Buying Your Home - Escrow & Closing Costs
Can I save on closing costs?
Studies show that the closing
costs, which can average 2% to 3% of a total home purchase price, are
often more costly than many buyers expect. But there are some ways to save:
* We will negotiate with the seller to pay all or part of the closing costs.
* Some loan products such as VA and USDA loans require no money down. All of our lenders will provide you with full disclosure of fees and potential options.
* Some loans can be assumed with no closing costs. Some loan programs allow for gift funds or retirement funds to be used as down payments. There are First Time Buyer Programs (usually means you have not had title to a home in your name in the last 3 years). Ask us to explain.
What are closing
costs and pre-paids?
Closing costs and pre-paids are the fees for closing services, taxes or special interest
charges that surround the purchase of a home. They include upfront loan points,
title insurance, escrow or closing day charges, document fees, prepaid interest
and property taxes, home owners insurance etc. Unless, these charges are rolled into the loan, they must be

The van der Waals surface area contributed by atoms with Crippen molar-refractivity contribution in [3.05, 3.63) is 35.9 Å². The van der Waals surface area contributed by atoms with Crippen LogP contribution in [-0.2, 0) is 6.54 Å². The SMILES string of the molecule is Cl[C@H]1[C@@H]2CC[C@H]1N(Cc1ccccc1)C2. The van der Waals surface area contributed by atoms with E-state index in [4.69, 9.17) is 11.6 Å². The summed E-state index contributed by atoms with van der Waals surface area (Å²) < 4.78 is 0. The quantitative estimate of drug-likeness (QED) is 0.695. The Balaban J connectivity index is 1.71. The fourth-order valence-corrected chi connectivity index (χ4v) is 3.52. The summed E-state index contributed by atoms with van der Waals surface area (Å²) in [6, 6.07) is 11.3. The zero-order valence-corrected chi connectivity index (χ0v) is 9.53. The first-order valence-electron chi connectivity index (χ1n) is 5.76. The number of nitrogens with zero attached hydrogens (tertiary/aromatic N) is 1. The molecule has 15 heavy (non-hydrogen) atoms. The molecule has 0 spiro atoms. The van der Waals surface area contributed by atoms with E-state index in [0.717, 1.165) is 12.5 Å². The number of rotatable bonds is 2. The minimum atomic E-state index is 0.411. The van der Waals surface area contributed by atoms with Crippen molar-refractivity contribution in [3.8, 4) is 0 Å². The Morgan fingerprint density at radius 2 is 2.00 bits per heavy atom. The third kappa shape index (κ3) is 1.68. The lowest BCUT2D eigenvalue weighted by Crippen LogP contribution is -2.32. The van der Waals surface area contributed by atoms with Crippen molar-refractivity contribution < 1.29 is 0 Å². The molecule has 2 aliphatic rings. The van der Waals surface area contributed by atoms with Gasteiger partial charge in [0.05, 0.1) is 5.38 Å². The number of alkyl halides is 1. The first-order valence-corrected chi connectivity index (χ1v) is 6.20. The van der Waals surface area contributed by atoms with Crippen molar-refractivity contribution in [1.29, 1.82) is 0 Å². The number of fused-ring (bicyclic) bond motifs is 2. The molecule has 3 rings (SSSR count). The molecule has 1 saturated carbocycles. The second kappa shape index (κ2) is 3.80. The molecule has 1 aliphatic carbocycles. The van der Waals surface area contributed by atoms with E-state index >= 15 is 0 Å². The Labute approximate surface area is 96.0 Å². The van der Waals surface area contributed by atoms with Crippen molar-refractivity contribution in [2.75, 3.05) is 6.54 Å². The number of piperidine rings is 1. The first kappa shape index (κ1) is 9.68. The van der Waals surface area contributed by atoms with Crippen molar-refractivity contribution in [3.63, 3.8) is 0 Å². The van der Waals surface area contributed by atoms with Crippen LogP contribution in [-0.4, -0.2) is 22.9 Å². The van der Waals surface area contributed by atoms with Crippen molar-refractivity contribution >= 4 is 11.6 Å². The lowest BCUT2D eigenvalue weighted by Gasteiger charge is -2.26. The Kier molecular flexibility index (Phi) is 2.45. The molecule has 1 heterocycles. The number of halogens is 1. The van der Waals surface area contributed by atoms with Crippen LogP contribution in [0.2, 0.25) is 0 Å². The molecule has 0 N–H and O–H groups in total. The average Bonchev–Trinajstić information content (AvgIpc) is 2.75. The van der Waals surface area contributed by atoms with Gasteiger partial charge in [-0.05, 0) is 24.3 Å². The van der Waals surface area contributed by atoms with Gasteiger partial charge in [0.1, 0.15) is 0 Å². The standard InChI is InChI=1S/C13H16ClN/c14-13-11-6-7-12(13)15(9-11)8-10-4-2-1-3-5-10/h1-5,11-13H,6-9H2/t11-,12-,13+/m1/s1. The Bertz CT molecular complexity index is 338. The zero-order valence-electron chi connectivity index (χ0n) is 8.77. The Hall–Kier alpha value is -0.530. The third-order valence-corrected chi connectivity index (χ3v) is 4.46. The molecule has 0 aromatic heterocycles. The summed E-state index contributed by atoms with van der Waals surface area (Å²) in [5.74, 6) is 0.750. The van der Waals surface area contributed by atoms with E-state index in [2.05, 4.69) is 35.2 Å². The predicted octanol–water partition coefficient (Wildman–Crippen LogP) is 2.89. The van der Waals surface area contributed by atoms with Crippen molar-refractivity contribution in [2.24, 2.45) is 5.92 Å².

paid when the home loan is closed. Your lender will give you a written breakdown of these costs that apply to a specific property as a part of the pre-qualification loan process.
Why do I need a title report?
As much as you as a Buyer may want to believe that the home you have found is perfect, you you and any finance company the property has a clear title
report that ensures there are no liens placed against the prior owners, real taxes are paid up to date, and you are aware of any
documents that will restrict your use of the property. A preliminary title
report provides you with an opportunity to review any impediment that would
prevent clear title from passing to you. When reading a preliminary report, it
is important to check the extent of your ownership rights or interest. The most
common form of interest is "fee simple" or "fee," which is the highest type of
interest an owner can have in land. Liens, restrictions and interests of others
excluded from title coverage will be listed numerically as exceptions in the
report. You also may have to consider interests of any third parties, such as
easements granted by prior owners that limit use of the property. Some buyers
attempt to clear these unwanted items prior to purchase. A list of standard
exceptions and exclusions not covered by the title insurance policy may be
attached. This section includes items the buyer may want to investigate further,
such as any laws governing building and
zoning. A new staked survey is always recommended by The David Team.